January 19, 2005

Read, as they say, the whole thing...

An article in Arab News by Amir Taheri, Algerian Lessons for Iraq, is very pertinent right now. Algeria has (but is defeating) a terrorist movement even more nihilist and evil than the one in Iraq. They once cut the throats of 800 people, many of them women and children, in one night! (If President Bush offered our help fight them, I'm sure Michael Moore and the sludge-for-brains wing of the Democrat Party would start calling them "freedom fighters.")

...Visiting Algiers in March 1994 I was struck by the mood of doom and gloom at almost every level of government. European ambassadors confided their fear that the terrorists might seize power at any time. A segment of the elite was urging negotiations with the terrorists, which meant discussing terms of surrender.

After a long moment of tergiversation in which the Algerian leaders did not know quite how to deal with the threat, they stumbled on a strategy almost by instinct....
They soon realized that the terrorists lacked a significant popular base. But it was also clear that a majority of Algerians had adopted a wait-and-see attitude, hating the terrorists in secret but too frightened of them to make a clear stand against them in public. The key, therefore, was to mobilize the “silent majority” to demonstrate the isolation of the terrorists.

The most effective way to do that was to hold elections. Few people are prepared to die, and even fewer are willing to kill in support of their political opinions. But almost everyone is ready to vote. The task of a civilized society is to render the expression of political opinions easy. The terrorists made it difficult because they demanded of the people to kill and died. The Algerian leaders decided to make it easy by asking the people to vote.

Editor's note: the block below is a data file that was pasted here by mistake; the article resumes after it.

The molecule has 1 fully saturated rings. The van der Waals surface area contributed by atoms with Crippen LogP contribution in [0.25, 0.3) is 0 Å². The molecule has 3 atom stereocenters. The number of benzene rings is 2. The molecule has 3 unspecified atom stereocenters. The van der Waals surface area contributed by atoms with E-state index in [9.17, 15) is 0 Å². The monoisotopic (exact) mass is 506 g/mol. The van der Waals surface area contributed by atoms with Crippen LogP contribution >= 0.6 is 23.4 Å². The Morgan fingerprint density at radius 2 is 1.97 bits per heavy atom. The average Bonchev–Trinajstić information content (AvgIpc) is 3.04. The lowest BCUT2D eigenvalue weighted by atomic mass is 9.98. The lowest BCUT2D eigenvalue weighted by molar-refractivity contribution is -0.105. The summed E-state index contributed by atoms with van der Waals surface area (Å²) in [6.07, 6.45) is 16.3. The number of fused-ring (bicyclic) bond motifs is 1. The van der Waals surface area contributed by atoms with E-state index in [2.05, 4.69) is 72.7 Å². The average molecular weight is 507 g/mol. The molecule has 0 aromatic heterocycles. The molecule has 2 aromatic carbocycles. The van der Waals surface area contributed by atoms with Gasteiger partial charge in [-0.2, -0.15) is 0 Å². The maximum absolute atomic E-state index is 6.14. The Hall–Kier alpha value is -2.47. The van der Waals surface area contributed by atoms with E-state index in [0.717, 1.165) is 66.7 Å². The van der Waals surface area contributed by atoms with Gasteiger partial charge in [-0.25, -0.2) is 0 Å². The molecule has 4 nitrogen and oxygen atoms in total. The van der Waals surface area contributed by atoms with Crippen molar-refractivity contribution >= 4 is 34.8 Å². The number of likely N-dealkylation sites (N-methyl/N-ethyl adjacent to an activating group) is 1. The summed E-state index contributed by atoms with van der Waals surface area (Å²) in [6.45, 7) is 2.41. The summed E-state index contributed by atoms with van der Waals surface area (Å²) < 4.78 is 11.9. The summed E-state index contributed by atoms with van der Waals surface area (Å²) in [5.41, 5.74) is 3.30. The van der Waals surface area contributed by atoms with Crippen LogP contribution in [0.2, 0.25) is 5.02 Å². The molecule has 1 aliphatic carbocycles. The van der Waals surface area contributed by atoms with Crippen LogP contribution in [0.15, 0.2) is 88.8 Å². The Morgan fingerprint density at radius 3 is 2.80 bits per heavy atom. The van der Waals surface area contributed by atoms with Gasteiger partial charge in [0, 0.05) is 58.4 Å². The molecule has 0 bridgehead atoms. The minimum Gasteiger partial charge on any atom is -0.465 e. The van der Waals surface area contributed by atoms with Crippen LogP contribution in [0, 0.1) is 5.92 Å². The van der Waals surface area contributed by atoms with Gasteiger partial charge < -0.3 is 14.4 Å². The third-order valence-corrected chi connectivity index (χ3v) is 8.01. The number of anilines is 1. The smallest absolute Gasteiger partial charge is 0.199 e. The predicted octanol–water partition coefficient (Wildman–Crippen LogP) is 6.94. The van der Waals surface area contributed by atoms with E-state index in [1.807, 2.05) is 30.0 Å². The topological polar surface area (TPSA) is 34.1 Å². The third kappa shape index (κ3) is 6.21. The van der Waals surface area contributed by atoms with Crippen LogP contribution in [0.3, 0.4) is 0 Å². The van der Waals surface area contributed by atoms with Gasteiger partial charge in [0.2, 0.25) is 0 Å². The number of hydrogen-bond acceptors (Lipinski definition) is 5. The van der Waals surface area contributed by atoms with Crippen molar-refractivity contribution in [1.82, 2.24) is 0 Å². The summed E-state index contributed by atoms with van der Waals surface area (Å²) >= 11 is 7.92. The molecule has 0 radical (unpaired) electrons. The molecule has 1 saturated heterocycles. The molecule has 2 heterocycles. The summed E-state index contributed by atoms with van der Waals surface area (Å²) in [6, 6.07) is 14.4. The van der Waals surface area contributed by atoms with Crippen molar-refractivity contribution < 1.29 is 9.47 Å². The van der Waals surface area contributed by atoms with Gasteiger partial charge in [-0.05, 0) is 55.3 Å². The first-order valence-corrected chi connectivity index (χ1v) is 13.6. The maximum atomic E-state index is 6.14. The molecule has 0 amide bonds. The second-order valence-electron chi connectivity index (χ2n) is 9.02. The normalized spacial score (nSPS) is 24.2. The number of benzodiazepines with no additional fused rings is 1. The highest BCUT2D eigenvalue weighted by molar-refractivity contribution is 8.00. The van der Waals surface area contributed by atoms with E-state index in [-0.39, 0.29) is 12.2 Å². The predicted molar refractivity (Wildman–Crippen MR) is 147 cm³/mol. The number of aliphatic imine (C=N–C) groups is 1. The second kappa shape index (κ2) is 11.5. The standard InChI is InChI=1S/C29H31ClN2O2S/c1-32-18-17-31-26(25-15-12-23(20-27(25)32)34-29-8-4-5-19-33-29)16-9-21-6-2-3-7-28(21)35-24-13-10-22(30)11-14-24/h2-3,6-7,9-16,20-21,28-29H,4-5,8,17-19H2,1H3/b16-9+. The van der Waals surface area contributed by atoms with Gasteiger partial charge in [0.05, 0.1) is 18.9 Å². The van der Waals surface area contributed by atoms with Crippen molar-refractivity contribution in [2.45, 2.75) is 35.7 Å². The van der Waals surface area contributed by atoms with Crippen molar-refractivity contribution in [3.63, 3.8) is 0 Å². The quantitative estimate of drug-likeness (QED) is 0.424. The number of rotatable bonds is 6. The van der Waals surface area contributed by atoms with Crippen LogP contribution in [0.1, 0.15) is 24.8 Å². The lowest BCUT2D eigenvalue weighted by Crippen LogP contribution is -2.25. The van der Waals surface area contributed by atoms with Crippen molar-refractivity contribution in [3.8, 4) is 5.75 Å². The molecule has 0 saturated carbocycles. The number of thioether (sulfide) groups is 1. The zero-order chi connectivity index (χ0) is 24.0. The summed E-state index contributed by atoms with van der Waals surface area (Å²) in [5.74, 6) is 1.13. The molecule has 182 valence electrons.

The turning point came in 1995 when Algeria organized its first ever pluralist and direct presidential election. This is was not an ideal election. The candidates were little known figures that had appeared on the national political scene just a couple of years earlier. None presented a coherent political program. To make matters worse the terrorists did all they could to prevent the election. They burned down voter registration bureaus and murdered election officers. Masked men visited people in their homes and shops to warn that going to the polls would mean death.

And, yet, when polling day came it quickly became clear that the terrorists, in the forlorn attempt at stopping democracy, were, as in so many other instances in history, facing certain defeat. Never in my many years of journalism had I seen such enthusiasm for an electoral exercise anywhere in the world. The “silent majority” spoke by casting ballots, not because it particularly liked any of the candidates but because it wanted to send a message to the terrorists that they had no place in Algeria...(thanks to
Powerline and Bill Roggio)
Posted by John Weidner at January 19, 2005 8:24 AM
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